Format

Send to

Choose Destination
See comment in PubMed Commons below
Spine J. 2010 Dec;10(12):1098-105. doi: 10.1016/j.spinee.2010.09.015. Epub 2010 Oct 23.

The effects of needle puncture injury on microscale shear strain in the intervertebral disc annulus fibrosus.

Author information

1
School of Engineering, University of Vermont, Burlington, VT 05405, USA.

Abstract

BACKGROUND CONTEXT:

Needle puncture of the intervertebral disc (IVD) is required for delivery of therapeutic agents to the nucleus pulposus and for some diagnostic procedures. Needle puncture has also been implicated as an initiator of disc degeneration. It is hypothesized that needle puncture may initiate IVD degeneration by altering microscale mechanical behavior in the annulus fibrosus (AF).

PURPOSE:

Quantify the changes in AF microscale strain behavior resulting from puncture with a hypodermic needle.

STUDY DESIGN:

Cadaveric IVD tissue explant study.

METHODS:

Annulus fibrosus explants from bovine caudal IVDs that had been punctured radially with hypodermic needles were loaded in dynamic sinusoidal shear while being imaged with a confocal microscope. Digital image analysis was used to quantify local tissue strain and damage propagation with repeated shearing.

RESULTS:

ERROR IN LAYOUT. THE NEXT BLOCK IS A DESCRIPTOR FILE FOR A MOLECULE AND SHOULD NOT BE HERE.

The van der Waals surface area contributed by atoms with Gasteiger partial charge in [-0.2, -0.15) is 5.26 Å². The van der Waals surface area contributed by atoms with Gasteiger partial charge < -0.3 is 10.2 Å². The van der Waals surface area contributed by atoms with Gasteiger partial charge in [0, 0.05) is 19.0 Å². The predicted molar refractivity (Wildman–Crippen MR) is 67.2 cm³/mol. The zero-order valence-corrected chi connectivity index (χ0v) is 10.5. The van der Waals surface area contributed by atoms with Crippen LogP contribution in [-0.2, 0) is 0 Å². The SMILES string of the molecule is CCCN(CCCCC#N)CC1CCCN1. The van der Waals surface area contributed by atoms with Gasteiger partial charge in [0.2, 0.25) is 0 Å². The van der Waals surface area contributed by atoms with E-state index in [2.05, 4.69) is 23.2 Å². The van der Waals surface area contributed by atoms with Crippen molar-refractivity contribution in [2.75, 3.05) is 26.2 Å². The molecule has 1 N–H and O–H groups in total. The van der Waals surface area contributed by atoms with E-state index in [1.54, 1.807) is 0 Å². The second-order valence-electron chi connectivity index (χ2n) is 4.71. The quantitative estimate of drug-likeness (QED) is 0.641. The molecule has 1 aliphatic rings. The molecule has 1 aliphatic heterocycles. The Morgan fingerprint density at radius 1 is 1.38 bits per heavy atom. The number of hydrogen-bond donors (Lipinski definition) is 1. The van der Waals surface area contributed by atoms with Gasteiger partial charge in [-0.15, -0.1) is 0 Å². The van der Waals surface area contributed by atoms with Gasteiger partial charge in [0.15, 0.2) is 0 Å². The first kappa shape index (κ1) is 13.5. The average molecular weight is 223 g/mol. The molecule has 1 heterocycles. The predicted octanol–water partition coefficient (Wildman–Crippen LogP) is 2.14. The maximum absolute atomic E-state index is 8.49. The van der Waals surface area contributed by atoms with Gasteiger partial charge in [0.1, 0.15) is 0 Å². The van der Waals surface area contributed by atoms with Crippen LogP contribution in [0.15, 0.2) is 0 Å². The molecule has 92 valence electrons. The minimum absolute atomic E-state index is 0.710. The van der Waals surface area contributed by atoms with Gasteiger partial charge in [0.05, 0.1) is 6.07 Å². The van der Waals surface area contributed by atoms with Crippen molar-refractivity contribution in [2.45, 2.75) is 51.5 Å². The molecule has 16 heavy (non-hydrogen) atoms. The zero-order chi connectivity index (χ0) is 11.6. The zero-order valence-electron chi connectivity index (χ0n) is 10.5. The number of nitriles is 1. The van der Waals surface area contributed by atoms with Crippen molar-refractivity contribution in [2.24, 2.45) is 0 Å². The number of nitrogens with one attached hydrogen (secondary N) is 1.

Needle puncture changed the distribution of microscale shear strains in the AF under load from homogenous (equal to far field) to a distinct pattern of high (4× far field) and low (0.25× far field) strain areas. Repeated loading did not cause further growth of the disruption beyond the second cycle.

CONCLUSIONS:

Needle puncture results in a drastic alteration of microscale strain behavior in the AF under load. This alteration may directly initiate disc degeneration by being detrimental to tissue-cell mechanotransduction.

PMID:
20971041
PMCID:
PMC2991597
DOI:
10.1016/j.spinee.2010.09.015
[Indexed for MEDLINE]
Free PMC Article
PubMed Commons home

PubMed Commons

0 comments
How to join PubMed Commons

    Supplemental Content

    Full text links

    Icon for Elsevier Science Icon for PubMed Central
    Loading ...
    Support Center